From 1980 to 1988 Boni worked for the Central Bank of the States of West Africa (BCEAO), becoming its Deputy Director, based in Dakar. In 1988 he became Deputy Director for Professional Development at the West African Centre for Banking Studies, also in Dakar. From 1992 to 1994 he worked in the office of the President of Benin, Nicéphore Soglo, in charge of monetary and banking policy. Finally in 1994 he was appointed President of the West African Development Bank (BOAD). For his work on West African development he was appointed Chevalier de l’Ordre National de Mérite of the French Republic.

7.Jakaya Kikwete- Tanzania

Between 1959 and 1963, Kikwete went to Karatu Primary School in Tanzania before continuing with middle school education at Tengeru School from 1962 to 1965. After Tengeru, Kikwete moved to Kibaha Secondary School for his O-levels, which took place between 1966 and 1969, and then he studied at Tanga school for his advanced level education. He graduated from the University of Dar es Salaam in 1975 with a degree in economics.

8.Goodluck Jonathan- Nigeria (Ex-President)

Jonathan, of the Ijo (Ijaw) ethnic group and a Christian, was born and raised in the region of the Niger delta in what is now Bayelsa state. He attended Christian primary and secondary schools in the area and later attended the University of Port Harcourt, earning a B.S. in zoology (1981), an M.S. in hydrobiology and fisheries biology (1985), and a Ph.D. in zoology (1995). During his university education, he also taught at Rivers State College of Education from 1983 until 1993. He then served as an assistant director at the Oil Mineral Producing Areas Development Commission, a now defunctgovernment agency, from 1993 until 1998.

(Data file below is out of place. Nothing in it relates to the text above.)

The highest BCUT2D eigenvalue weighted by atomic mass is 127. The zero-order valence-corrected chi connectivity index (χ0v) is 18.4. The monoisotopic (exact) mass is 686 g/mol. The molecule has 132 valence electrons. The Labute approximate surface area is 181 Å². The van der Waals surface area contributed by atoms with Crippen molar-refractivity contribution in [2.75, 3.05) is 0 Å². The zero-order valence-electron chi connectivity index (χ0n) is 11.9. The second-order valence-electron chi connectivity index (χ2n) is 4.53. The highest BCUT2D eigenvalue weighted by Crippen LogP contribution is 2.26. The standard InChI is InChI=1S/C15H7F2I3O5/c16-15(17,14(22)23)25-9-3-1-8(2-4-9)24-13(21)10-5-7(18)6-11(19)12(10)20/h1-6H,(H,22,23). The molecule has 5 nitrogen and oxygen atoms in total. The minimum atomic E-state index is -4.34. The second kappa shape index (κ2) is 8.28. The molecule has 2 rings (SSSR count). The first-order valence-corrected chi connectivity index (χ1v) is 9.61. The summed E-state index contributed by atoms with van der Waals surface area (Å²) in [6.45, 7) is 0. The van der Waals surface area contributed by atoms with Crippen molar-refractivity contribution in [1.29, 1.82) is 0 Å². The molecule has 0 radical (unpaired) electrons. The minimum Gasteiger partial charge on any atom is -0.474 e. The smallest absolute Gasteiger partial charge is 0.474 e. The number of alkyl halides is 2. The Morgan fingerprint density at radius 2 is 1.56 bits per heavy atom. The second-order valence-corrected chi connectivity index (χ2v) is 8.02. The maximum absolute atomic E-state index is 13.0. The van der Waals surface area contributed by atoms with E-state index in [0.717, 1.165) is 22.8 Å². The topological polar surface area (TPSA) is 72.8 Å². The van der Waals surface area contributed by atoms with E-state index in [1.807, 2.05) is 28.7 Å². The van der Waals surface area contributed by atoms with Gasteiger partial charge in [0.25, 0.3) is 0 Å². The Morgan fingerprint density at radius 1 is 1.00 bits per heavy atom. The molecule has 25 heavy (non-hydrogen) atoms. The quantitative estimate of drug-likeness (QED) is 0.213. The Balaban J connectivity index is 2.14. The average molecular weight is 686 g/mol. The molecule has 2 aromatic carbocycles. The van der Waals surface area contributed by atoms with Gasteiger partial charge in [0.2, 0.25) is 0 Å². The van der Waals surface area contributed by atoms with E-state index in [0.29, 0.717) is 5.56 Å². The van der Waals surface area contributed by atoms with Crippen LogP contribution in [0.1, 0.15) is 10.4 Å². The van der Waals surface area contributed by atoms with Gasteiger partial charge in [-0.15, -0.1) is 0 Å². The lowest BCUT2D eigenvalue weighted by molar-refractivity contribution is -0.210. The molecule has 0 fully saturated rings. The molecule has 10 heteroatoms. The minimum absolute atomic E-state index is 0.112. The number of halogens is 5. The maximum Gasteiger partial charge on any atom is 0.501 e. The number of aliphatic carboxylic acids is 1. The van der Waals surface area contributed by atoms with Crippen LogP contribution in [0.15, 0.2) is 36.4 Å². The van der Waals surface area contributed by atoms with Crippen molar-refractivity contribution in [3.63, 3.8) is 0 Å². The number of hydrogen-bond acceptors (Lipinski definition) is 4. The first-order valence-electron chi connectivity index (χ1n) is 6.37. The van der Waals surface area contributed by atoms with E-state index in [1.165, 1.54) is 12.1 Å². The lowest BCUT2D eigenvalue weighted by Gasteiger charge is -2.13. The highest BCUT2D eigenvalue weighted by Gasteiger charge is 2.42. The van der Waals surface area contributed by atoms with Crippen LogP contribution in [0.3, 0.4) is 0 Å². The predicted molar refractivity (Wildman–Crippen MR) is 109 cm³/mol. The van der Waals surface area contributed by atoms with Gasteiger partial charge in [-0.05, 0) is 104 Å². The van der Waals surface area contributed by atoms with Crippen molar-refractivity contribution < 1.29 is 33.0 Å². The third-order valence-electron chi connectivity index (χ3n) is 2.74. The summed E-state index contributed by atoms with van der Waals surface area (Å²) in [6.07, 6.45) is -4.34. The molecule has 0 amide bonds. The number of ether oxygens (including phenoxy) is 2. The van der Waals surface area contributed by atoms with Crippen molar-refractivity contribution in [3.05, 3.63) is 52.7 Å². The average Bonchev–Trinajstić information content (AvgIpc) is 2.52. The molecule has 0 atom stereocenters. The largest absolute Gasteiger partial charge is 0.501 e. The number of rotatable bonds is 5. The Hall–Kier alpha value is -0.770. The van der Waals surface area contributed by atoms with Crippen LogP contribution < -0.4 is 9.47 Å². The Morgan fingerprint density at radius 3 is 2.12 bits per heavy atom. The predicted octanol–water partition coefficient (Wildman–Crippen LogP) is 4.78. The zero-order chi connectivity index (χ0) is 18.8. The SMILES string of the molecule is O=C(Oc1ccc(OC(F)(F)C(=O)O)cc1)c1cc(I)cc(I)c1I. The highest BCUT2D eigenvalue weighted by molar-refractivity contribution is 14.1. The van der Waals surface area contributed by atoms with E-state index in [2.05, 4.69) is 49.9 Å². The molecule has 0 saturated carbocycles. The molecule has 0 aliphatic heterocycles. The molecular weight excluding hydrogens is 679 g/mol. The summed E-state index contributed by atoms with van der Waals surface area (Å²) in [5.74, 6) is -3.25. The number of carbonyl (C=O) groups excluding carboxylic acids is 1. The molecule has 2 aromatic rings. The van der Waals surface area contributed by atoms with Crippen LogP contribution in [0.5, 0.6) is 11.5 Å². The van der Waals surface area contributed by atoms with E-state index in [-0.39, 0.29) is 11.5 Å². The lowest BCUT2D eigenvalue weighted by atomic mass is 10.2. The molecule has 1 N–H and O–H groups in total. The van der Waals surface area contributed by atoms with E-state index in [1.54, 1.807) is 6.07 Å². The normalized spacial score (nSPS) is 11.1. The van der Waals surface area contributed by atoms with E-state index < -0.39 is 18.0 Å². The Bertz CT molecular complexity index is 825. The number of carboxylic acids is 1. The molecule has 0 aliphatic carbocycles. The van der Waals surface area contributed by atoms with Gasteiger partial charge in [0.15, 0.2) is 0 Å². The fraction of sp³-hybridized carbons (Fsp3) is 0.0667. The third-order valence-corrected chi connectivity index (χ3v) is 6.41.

9.Professor Peter Mutharuka – Malawi

Mutharika received his law degree from the University of London in 1965. He then received his LL.M and JSD degrees from Yale University in 1966 and 1969 respectively. As a professor, he has taught at University of Dar es Salaam(Tanzania), Haile Selassie University (Ethiopia), Rutgers University (USA), the United Nations Institute for Training and Research Program for Foreign Service Officers from Africa and Asia at Makerere University (Uganda), and for 39 years at Washington University (USA), and has served as an Academic Visitor at theLondon School of Economics (UK). He also served as advisor to the American Bar Association‘s Rule of Law initiative for Africa. He was also the chair of the Institute for Democracy and Policy Studies.

10.Paul Biya – Cameroon

Paul Biya was born in 1933 in the southern Cameroonian village of Mvomeka’a. His parents were not wealthy, but his small village was a surprising springboard for his accomplishments. At age 7 his parents sent him to the Catholic mission at Ndem, approximately 30 miles from his home. One of Biya’s French tutors there found his work excellent, and determined that Biya should become a priest. At age fourteen he was admitted to Edea and Akono Junior Seminaries, run by the Saint Esprit fathers. His future was brightened further when he gained admission to the Lycee General Leclerc in Yaounde, Cameroon’s capital; Lycee Leclerc is French Cameroon’s most prestigious high school. At the Lycee, Biya studied Latin, Greek, and philosophy.

Biya’s excellent work in secondary school allowed him to study at the University of Paris, where he focused on law and political science. He received his law degree in 1960. After graduation, Biya lived in France and studied public law at the Institute of Overseas Studies. In 1962, when Biya returned to Cameroon, he did so at a historic point in his nation’s history. That turning point for Cameroon would provide opportunities and difficulties for Biya in the coming years.